For two years now, Greenville-born, Raleigh-based comedian Caroline Monday has been performing stand-up around the Triangle area. She has found the comedy scene here to be alive and kicking, yet not really getting the full-blown, widespread attention that it should.
"There's a really great comedy community here, but I felt that there weren't a lot of outlets for it," says Monday. "Like, there are a few clubs, but I really wanted more opportunities for comics who were, you know, not professionals, but do take it seriously, to perform."
Monday, along with fellow organizer Kathy Higgins, joined me at Café Helios in Raleigh to discuss their roles in this year's SPARKcon, the grassroots, local arts festival held in downtown Raleigh every September.
In February, Monday attended a meeting of prospective SPARKcon organizers. She was looking to see if she could launch a wing of the festival devoted to the Triangle comedy scene. Little did she know, she had a future comrade at the same meeting.
"Actually, I was standing right next to [her]," says Higgins, a public relations worker for the North Carolina Farm Bureau Federation. "We hadn't met, and that's what I had come there for, too."
Higgins feels that with the boom of comedy podcasts online (not to mention the local crowds who attend alt-comedy shows at spots like Cat's Cradle), comedy should be fully represented at SPARKcon. "Comedy is kinda popular right now, and I'm really into it," says Higgins. "And I thought it would be good to have comedy events during SPARKcon in addition to art, music and everything else that they do."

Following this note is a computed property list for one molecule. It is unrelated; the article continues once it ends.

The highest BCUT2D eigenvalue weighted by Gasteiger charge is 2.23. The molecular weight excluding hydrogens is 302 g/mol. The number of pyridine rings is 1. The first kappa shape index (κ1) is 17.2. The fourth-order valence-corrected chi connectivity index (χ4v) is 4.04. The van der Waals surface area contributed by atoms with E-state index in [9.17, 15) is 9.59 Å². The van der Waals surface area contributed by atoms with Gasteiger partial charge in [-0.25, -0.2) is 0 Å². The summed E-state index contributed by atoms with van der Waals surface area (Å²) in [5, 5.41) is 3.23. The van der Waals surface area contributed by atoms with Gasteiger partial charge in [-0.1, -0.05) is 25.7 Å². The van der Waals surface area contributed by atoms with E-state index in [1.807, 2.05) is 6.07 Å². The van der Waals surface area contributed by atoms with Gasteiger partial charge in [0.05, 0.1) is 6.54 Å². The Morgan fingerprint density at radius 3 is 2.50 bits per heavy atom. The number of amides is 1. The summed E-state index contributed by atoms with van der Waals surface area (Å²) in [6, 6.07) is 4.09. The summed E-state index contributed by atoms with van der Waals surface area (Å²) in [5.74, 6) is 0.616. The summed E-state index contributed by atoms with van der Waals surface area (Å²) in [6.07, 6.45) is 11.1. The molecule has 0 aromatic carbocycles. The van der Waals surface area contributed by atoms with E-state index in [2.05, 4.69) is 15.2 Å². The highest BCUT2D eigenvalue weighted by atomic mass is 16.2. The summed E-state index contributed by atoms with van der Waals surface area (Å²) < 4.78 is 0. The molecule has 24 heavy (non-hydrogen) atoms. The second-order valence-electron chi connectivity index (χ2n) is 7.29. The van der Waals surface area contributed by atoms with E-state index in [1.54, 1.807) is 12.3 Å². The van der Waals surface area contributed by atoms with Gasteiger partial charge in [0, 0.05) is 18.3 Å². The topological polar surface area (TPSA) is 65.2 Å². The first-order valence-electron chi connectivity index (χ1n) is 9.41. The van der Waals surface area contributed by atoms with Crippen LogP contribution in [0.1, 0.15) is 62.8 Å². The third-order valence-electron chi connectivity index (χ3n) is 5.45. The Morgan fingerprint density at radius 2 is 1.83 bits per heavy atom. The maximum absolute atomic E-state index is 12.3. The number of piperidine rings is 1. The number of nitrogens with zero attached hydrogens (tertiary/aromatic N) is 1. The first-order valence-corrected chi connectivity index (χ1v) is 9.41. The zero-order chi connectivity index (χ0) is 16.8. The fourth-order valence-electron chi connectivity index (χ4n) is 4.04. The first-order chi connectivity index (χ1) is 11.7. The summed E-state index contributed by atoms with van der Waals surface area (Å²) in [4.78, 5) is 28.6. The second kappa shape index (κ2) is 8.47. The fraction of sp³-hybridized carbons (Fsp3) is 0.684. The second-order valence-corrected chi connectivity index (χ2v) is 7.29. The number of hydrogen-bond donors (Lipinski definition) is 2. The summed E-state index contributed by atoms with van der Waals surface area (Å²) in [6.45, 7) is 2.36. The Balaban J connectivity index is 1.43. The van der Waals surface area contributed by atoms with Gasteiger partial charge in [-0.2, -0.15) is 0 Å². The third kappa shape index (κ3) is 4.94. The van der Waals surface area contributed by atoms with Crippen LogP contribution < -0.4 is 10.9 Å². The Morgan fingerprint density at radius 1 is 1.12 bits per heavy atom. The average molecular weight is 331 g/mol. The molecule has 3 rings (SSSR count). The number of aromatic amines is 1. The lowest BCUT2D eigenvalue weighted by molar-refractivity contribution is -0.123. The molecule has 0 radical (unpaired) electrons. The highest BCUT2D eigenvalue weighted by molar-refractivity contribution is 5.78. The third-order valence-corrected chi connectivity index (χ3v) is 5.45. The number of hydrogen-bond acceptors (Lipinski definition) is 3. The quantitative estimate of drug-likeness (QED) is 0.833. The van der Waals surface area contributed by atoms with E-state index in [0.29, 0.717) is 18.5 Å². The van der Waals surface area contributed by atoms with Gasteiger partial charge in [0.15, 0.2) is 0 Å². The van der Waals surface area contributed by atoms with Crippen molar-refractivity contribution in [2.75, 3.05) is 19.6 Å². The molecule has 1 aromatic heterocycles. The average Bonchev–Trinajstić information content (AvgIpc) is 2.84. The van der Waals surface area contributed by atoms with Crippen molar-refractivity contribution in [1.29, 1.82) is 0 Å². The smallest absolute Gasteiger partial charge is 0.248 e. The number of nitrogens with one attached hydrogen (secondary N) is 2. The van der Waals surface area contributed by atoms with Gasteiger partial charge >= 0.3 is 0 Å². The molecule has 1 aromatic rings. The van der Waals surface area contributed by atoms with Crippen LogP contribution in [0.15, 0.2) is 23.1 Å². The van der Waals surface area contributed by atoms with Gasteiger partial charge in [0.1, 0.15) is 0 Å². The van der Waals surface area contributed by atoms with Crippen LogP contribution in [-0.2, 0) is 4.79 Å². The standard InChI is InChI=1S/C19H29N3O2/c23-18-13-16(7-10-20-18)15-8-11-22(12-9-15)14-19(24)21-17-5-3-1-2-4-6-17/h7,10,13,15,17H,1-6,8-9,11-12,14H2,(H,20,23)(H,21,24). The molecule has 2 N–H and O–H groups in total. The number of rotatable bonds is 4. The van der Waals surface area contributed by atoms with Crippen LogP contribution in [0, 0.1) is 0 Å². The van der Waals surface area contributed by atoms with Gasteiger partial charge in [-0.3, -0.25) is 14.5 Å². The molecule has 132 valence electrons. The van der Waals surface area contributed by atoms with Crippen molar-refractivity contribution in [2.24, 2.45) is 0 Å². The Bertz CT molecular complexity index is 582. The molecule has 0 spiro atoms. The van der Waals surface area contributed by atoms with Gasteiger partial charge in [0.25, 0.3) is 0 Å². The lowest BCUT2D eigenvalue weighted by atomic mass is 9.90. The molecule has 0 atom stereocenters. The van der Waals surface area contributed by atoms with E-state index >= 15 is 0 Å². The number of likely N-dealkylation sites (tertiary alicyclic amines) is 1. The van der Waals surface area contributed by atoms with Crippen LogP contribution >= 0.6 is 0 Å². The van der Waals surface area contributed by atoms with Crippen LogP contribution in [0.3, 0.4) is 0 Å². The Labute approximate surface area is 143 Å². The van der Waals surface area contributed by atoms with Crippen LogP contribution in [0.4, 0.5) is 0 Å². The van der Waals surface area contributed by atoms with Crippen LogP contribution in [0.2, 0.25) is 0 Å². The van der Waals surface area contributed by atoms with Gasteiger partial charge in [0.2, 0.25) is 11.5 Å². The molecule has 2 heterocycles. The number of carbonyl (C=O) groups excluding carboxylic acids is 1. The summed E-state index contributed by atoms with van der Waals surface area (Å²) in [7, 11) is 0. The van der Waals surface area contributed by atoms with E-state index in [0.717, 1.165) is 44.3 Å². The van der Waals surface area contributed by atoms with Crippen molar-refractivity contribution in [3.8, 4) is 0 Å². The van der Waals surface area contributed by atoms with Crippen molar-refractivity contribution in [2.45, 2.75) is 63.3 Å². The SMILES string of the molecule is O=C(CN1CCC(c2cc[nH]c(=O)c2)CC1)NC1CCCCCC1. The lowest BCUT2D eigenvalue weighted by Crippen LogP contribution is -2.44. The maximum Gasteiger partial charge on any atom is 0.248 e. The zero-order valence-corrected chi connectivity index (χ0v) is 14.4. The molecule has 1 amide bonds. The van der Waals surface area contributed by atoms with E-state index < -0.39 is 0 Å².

So, thanks to their initiative, comedySPARK will be a reality at this year's SPARKcon. Comedy in both stand-up and improvisation form will be represented at the four-day festival, beginning Thursday. On the first night, local improv teams will have their own showcase at the Berkeley Cafe. The following night, there will be a competitive improv show at Wachovia Plaza, where Raleigh's ComedyWorx and Carrboro's DSI Comedy Theater troupes will square off. Also that night, Monday will host an alt-comedy stand-up showcase at Slim's and will also do stand-up at Morning Times, at another showcase, on Sunday night.
ComedySPARK is the latest addition to the festival, which keeps roping in more people to create new departments every year. Now in its sixth year, SPARKcon has gone from a small gathering where creative locals can show off the fruits of their labor to a free street festival where spectators can join in and come up with their own artwork.
Last year, SPARKcon turned downtown Raleigh's Fayetteville Street into a cornucopia of creative and artistic expression, complete with kids drawing on the street, eccentric art installations, even a traveling circus that paraded down the street and into City Plaza, where participants showed off their tricks and routines on a stage that would also show a short-film festival later in the evening.
"That's what SPARKcon's been about," says Aly Khalifa, who co-founded the festival with his wife, Beth. "It's about making the Triangle the creative hub of the South. It's been our mission."
Virtually every facet of arts and entertainment is represented at SPARKcon: visual art, music, dance, film, fashion, design, poetry—even the culinary arts will get some love during this fest.